Former San Diego Mayor Faulconer Jumps Into Race for California Governor

Republican Kevin Faulconer wants to “shake up” Sacramento and replace Gavin Newsom in 2022.

San Diego Mayor Kevin Faulconer, pictured in 2017, announced his 2022 bid for California Governor Monday. (Bianca Bruno/CNS)

SACRAMENTO, Calif. (CN) — Former San Diego Mayor Kevin Faulconer announced his 2022 bid for California Governor on Monday, joining another Republican businessman as challengers to incumbent Democrat Gavin Newsom.

After nearly six years as mayor, the Republican and outspoken Newsom critic has his eyes on the executive arm of the nation’s largest state.

“What happened to the promise of California? On Gavin Newsom’s watch our schools are failing, homelessness is skyrocketing, small businesses are closing, and jobs are disappearing,” Faulconer said on a new campaign website. “I know we can restore California’s promise of freedom, equality, and opportunity. That’s our promise.”

Long considered a likely GOP candidate, the California native has ramped up his criticism of Newson after leaving the mayoral office last December.

Faulconer has publicly supported the ongoing effort to recall Newsom and blasted the governor for attending a dinner at a swanky Napa restaurant in violation of the state’s pandemic rules. He’s also complained about state-mandated school and business closures and the state’s troubled vaccine rollout. 

The 36th mayor of San Diego, who voted for Donald Trump in 2020, is positioning himself as a political outsider and the cure to Newsom’s “chaotic pandemic response.” During his tenure, Faulconer was one of the few Republicans to lead a major American city and his website credits the mayor with rescuing California’s second largest city from “the brink of bankruptcy.”

“Kevin isn’t a Sacramento insider or wealthy multi-millionaire,” the website states. “He has earned a reputation for returning ethics and integrity to public service and putting people above politics by focusing on the issues that matter to Californians.”

Considered a moderate Republican, Faulconer made housing affordability and supply a major focus during his two terms and supported efforts to update zoning laws. He also helped spur new homeless shelters following a deadly hepatitis A outbreak in 2017 that killed dozens and forced then-Governor Jerry Brown to declare a state of emergency. Faulconer, 54, also adopted the city’s first-ever climate action plan, which outlined emissions reductions and job creation goals.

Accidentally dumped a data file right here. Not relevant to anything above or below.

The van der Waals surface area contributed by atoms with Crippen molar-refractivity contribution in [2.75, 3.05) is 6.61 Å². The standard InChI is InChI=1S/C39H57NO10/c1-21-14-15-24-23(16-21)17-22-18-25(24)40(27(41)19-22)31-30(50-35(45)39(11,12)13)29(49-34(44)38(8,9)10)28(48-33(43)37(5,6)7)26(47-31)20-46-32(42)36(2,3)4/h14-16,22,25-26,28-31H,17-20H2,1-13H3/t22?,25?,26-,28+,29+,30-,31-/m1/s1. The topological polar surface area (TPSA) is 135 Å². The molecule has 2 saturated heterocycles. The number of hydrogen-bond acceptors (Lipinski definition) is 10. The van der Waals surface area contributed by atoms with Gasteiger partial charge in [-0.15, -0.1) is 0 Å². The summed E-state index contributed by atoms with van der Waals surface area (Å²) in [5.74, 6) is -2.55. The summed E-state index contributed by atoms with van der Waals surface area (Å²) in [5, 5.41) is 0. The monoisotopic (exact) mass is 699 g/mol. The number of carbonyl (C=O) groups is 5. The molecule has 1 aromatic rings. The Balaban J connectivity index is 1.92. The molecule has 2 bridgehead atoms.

Though he was elected twice, Faulconer was rebuffed at the ballot box throughout his tenure.

Despite Faulconer’s endorsement, voters in 2016 rejected a measure that would have raised hotel taxes to help build the San Diego Chargers a new stadium. He also got behind several unsuccessful efforts to raise taxes to fund the expansion of the city’s convention center as well as street repairs and homelessness programs.

Faulconer and businessman John Cox, who is running for governor again after losing to Newsom in a landslide in 2018, are looking to become the first Republican to win statewide office in California in almost 15 years.

Though Newsom has been widely criticized for the state’s failings during the pandemic, such as rampant unemployment assistance fraud and lagging Covid-19 vaccination pace, registered Democrats still outnumber Republicans in the Golden State by a nearly 2–1 margin. In addition, Newsom won office by a massive 62%–38% margin in the 2018 runoff and still maintains strong approval numbers in recent polls.

Once he hits the campaign trail, Faulconer will likely be peppered relentlessly about his decision to vote for Trump last year. Trump lost the Golden State to Joe Biden by almost 30% points and over 5 million votes. 

While California uses a top-two system for gubernatorial elections, there’s a chance both Faulconer and Cox could make the ballot.

Newsom is currently the focus of a Republican-sponsored recall effort and backers say they’ve already collected more than 1 million signatures. If the campaign can collect the required 1.5 million verified signatures by mid-March, both say they will take their chances in the statewide recall election.

In an announcement video, Faulconer accuses Newsom of botching the vaccine rollout, failing to combat homelessness and of “partying with lobbysists” during coronavirus lockdowns.

“I know we can clean up California,” he promises. “We can kick the insiders out. Bring the outsiders in.”

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